Yonatan Lifshitz, a citrus picker on the Kibbutz Granot in Israel, the twenty-six-year-old son of the kibbutz secretary. Born and reared on the commune, he is sensitive, lonely, and introverted, a decorated war hero who chafes under the Zionist views of his domineering father. Frustrated by his purposeless and restrictive life and his unsatisfying relationship with his wife, he flees to be by himself in the Jordanian desert and to seek the “perfect peace.” Contemplating suicide, he gradually begins to accept truths about himself and his life and returns to the kibbutz to live in a family with his wife and her lover.
Rimona Lifshitz, Yonatan’s wife. Elegant, subdued, unresponsive, and vague, she becomes more remote after a failed pregnancy. She has a passionless relationship with Yonatan and is unable to help him deal with his frustrations. She finds a more sympathetic relationship with Azariah Gitlin, a newcomer to the kibbutz, with whom she has a child.
Yolek Lifshitz, Yonatan’s father and secretary of the kibbutz. Crafty-looking, he is shrewd, domineering, and quick-witted. He has served in Parliament and is one of the leaders of the Israeli movement. He laments the lack of idealism in the younger members of the party and his sons, and he fears that he will never see the changes he desires. As his health and hearing deteriorate, he withdraws into silence.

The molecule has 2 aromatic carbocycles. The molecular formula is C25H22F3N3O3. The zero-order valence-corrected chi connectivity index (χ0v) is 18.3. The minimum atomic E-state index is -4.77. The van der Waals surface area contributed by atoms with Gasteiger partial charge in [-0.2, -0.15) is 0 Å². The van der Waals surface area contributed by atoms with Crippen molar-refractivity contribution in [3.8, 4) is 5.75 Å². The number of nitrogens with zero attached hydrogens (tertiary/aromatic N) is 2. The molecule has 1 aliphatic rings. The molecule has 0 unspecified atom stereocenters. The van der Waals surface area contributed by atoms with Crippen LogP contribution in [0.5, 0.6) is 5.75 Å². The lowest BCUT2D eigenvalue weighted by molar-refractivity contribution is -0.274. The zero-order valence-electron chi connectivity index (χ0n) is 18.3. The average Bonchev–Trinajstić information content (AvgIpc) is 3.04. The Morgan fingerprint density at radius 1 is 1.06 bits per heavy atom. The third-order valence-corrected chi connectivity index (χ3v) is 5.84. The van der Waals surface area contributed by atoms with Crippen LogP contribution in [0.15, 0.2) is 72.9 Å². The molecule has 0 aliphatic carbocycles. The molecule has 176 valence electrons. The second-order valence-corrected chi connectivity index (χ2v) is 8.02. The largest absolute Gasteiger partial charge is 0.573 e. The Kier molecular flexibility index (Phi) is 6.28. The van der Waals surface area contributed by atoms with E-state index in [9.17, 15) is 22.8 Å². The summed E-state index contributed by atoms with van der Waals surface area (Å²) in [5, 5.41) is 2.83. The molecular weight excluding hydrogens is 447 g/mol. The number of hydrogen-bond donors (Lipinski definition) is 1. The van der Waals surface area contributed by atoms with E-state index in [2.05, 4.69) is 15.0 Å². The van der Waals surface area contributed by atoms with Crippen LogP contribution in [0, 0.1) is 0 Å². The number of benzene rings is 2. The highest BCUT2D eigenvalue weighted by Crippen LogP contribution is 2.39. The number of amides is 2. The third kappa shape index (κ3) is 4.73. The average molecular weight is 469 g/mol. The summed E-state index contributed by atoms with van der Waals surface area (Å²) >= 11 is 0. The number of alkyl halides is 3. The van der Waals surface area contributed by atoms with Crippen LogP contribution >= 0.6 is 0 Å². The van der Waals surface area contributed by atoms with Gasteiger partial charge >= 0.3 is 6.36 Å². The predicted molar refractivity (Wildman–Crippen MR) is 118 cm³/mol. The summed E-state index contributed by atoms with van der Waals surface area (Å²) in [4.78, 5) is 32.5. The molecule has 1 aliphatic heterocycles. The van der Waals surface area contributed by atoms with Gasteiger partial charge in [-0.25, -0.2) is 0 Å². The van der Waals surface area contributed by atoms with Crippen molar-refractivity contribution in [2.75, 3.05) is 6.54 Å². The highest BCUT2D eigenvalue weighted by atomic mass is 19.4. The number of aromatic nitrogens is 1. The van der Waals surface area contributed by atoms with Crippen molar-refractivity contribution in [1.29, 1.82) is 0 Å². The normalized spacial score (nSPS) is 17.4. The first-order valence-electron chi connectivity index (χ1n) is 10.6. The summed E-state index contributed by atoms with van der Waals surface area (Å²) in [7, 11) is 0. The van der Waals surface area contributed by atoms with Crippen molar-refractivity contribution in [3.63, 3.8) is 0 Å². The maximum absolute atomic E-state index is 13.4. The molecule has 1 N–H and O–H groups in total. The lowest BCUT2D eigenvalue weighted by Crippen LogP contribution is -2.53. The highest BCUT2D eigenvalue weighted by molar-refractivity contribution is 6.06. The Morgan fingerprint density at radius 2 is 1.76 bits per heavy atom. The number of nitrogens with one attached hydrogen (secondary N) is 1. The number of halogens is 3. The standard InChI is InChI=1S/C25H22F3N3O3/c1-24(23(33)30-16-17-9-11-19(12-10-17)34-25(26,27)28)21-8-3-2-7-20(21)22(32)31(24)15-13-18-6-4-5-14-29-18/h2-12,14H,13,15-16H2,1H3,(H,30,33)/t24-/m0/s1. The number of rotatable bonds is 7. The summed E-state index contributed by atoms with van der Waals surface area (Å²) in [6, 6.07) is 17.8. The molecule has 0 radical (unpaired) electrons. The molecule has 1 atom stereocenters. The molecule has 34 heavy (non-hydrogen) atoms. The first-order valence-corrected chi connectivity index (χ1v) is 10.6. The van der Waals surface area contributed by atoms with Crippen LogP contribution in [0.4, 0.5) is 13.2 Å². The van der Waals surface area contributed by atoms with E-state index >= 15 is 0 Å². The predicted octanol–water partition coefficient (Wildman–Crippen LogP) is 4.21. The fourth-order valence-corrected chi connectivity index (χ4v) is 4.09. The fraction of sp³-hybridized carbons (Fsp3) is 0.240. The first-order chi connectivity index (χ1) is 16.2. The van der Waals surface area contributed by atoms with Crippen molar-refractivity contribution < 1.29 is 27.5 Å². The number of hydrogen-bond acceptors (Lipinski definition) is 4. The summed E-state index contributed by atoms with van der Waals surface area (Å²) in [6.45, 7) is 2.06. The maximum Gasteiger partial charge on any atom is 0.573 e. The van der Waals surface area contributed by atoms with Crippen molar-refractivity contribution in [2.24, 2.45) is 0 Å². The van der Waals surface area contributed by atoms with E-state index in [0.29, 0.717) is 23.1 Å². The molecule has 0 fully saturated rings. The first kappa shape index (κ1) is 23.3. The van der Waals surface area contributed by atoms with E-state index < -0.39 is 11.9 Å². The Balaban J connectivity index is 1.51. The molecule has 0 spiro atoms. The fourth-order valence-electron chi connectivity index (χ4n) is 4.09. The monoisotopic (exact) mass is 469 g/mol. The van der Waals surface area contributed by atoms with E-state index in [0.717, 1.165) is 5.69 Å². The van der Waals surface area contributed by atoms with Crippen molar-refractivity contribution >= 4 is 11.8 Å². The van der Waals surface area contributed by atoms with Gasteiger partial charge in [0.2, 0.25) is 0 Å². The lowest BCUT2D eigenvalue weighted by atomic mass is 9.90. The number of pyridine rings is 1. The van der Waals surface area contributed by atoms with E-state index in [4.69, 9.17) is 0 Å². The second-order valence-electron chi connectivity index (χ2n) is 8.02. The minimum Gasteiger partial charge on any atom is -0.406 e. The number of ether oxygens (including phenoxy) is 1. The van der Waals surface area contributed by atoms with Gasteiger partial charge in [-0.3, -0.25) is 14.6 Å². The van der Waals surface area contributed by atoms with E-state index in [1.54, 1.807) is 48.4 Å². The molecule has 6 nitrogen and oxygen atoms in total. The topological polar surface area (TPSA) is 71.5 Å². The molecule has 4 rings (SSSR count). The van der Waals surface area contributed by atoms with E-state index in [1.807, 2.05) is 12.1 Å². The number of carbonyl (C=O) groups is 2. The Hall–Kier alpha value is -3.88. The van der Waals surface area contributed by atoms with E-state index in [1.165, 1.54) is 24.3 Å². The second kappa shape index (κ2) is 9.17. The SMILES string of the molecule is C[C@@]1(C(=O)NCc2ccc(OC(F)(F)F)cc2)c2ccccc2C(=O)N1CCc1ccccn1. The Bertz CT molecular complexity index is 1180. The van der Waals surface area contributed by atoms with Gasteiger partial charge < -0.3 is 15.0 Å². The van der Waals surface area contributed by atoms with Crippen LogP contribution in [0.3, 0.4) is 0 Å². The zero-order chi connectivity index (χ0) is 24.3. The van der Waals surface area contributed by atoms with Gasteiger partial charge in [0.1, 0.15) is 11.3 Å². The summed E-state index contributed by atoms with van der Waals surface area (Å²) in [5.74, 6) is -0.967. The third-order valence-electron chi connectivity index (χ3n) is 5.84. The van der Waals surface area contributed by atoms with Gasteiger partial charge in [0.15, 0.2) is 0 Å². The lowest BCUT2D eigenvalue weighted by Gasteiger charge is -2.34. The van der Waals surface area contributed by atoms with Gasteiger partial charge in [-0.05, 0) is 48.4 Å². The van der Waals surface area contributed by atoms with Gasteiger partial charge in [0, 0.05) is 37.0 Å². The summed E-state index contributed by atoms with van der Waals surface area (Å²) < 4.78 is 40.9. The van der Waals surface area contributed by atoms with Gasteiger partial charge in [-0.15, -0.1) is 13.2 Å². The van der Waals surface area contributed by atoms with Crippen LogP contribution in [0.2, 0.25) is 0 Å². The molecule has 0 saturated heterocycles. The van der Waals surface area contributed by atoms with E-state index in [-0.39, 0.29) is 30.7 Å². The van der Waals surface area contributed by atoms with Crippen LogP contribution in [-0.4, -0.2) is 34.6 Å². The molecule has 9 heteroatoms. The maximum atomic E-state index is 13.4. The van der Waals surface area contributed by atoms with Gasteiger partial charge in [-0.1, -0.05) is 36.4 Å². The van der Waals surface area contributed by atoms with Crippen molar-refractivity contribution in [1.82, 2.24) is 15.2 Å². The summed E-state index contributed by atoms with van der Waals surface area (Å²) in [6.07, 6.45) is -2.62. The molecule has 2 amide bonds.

Azariah Gitlin (az-ah-RI-ah), who has recently been honorably discharged from the army and joins the kibbutz as a mechanic. A child of the Holocaust, he is thin and intense. Talkative and idealistic, he relies on a barrage of quotations from Baruch Spinoza to express his ideas. He longs for recognition and fantasizes about his importance. Falling in love with Rimona, he cares for her while Yonatan is gone. He becomes an admired, hardworking, and popular member of the commune.
Hava Lifshitz (KAH-vah), Yolek’s wife, energetic and determinedly good-natured. She is contemptuous of Yolek, believing that he has “killed” her, as he is destroying Yonatan. She believes that her life has been sacrificed in serving Yolek.
Srulik (SHREW-lihk), the incoming secretary of the kibbutz. He is a German Jew, a bachelor who has lived on the kibbutz for thirty-six years, and a musician. Kind and patient, he is a philosophical observer of human nature who keeps a diary.